Naming bouldering problems becomes an exercise in creativity, one in which I’ve had the pleasure of participating only once. A friend of mine owns some property outside of Tupper Lake that's home to a few bus-sized boulders. I was only good enough to complete two routes, both very similar to problems at a boulder closest to McKenzie Pond Road. Having been the first known person to climb there, I had the pleasure of naming each problem. I chose Hiphopopotamus and Rhymenocerous, after the two rapping alter egos of the New Zealand comedy musical group Flight of the Conchords. Yes, bouldering problem names become obscure indeed!

Due to the popularity of the McKenzie Boulders, the Department of Environmental Conservation (DEC) has incorporated this area into their upcoming Saranac Lakes Wild Forest Unit Management Plan. They are proposing to upgrade the parking area to accommodate 10 cars, as well as formally mark the herd paths connecting all four sets of boulders. Opinions on this change vary among climbers, but upgrades to the parking and herd paths will hopefully benefit local and visiting climbers in the long run.

If you’re interested in bouldering at the McKenzie Boulders, you will need a pair of rock climbing shoes, some climbing chalk to dry out your hands from sweat, a crash pad to land on if you fall, and a spotter to keep you safe and help you land on your feet.

It’s important to ensure that your climbing partner and spotter have some experience, as there is more to the job than standing below you with their hands up. I also recommend bringing a water bottle, as well as bug spray, since mosquitoes love the McKenzie Boulders almost as much as the climbers.

After an afternoon of bouldering, head into Saranac Lake for some food and drinks, or go cool off at Lake Colby Beach.


This week in ADK news:

Knee deep in mindfulness

Kids are for the birds

A different kind of bar

To start a fire

Soaking in solitude

The sun sets here

Hoofing it

Author:Anonymous (not verified)
Not just a walk in the park
How to pick your camping spot

E-Newsletter Signup Form

About The Author

Anonymous (not verified)

Blog Topics...

Upcoming Events

Tuesday, December 19th, 2017
The upcoming date less then 1 day.
The Development Board regular meetings are held on the 1st and 3rd Tuesday of each month at 7 p.m. in the Village Offices, 2nd floor, at 39 Main Street. Development Board Members...
Tuesday, December 19th, 2017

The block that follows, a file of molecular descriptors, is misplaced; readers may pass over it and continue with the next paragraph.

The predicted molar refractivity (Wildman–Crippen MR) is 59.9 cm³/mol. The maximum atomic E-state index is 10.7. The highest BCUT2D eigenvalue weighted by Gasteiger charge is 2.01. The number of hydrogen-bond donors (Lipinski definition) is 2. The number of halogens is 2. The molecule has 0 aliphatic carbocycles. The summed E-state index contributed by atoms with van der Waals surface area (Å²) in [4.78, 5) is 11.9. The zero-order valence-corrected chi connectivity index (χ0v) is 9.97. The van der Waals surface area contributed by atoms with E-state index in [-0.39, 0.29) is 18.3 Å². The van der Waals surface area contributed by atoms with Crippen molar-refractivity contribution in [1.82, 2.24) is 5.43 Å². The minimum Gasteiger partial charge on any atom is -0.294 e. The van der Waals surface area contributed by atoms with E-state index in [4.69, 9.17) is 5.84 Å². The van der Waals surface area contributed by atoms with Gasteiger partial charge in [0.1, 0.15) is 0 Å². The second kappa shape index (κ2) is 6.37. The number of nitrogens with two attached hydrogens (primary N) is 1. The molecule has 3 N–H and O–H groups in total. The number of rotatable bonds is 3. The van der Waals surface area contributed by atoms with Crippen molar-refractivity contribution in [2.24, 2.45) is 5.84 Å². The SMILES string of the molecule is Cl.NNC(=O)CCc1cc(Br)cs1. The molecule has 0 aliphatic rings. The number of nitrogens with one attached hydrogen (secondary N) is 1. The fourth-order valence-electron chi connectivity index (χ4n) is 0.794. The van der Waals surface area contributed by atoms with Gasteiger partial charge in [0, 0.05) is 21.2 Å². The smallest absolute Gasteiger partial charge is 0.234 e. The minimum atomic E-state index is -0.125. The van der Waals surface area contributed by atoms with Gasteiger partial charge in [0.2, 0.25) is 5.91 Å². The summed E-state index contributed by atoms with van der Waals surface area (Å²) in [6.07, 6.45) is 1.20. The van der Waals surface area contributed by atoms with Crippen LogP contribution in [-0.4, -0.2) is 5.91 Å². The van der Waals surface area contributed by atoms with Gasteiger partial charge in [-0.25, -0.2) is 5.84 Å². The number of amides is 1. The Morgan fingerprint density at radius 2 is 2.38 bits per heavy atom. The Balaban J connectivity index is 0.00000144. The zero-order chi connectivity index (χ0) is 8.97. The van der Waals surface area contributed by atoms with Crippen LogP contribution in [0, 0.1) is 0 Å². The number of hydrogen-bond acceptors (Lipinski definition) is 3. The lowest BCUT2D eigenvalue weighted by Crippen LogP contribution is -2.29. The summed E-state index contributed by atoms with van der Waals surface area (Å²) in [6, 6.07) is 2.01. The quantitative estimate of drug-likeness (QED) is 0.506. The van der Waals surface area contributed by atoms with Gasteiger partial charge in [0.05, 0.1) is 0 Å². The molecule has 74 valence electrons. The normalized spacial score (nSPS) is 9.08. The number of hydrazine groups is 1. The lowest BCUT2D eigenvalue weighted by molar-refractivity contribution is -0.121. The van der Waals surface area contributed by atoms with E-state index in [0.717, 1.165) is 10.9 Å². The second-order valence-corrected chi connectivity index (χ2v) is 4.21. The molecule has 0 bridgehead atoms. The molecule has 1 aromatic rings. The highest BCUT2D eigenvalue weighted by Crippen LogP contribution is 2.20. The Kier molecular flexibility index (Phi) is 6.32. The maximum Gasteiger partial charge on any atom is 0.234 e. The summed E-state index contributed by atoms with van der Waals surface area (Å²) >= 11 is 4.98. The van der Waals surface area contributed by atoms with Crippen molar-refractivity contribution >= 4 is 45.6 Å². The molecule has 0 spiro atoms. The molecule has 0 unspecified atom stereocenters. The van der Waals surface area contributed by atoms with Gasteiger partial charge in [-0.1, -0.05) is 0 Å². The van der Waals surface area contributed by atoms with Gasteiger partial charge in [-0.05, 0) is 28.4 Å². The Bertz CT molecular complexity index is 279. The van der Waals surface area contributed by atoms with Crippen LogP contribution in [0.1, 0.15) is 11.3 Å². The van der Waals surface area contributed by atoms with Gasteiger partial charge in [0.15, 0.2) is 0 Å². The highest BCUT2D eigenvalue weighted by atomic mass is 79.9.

The upcoming date less then 1 day.
St. Bernard's School students will be caroling around town on Tuesday, December 19, 2017! With little legs, we will only be able to carol on Broadway (as far as Bloomingdale Avenue) and...
Thursday, December 21st, 2017
To event remaining 3 days
Volunteers are needed to help with the Adirondack Snowshoe Fest, slated for February 24 and 25, 2018. The event planning committee will be available to answer questions on December 21st from 7:30-8:...
Friday, December 22nd, 2017
To event remaining 3 days
The lights will be bright on Broadway for Friday nights in December starting the 1st until the 22nd.  The following businesses will be open till 8 pm:  Book Nook Goody Goody's...

Recent Blog Posts...

Tuesday, December 19th, 2017
Lets do this! With less than a week until Christmas, its time to check those final things off your gift list. In Saranac Lake, shopping downtown offers a low-pressure experience and so many...
Thursday, December 14th, 2017
If a game of King of the Hill that ends in tears and a handful of snow down your collar is your typical day of winter-family-fun — let me help you out! Saranac Lake is bursting...
Tuesday, December 12th, 2017
New Year's Eve is a special, even unique, holiday. It is the only one which celebrates both the old, and the new. It is a time to look backward and forward. To take the stress off of such...
Tuesday, December 5th, 2017
The Adirondacks are a geological treasure chest. They are an extension of the Canadian Shield, one of the world's largest continental shields. These mountains, rivers, and lakes...
Fly to Saranac Lake via Cape Air The Adirondack Regional Airport, your "Gateway to the Adirondacks," provides quick and convenient access to and from Logan International in Boston, MA. Daily flights are provided...
Woods and Water Defined by nature, recreation, heritage, learning, creativity, and cuisine, we invite you to explore our historic routes and waterway connections.
Sign up for our weekly newsletter.
Interested In
Sign Me Up!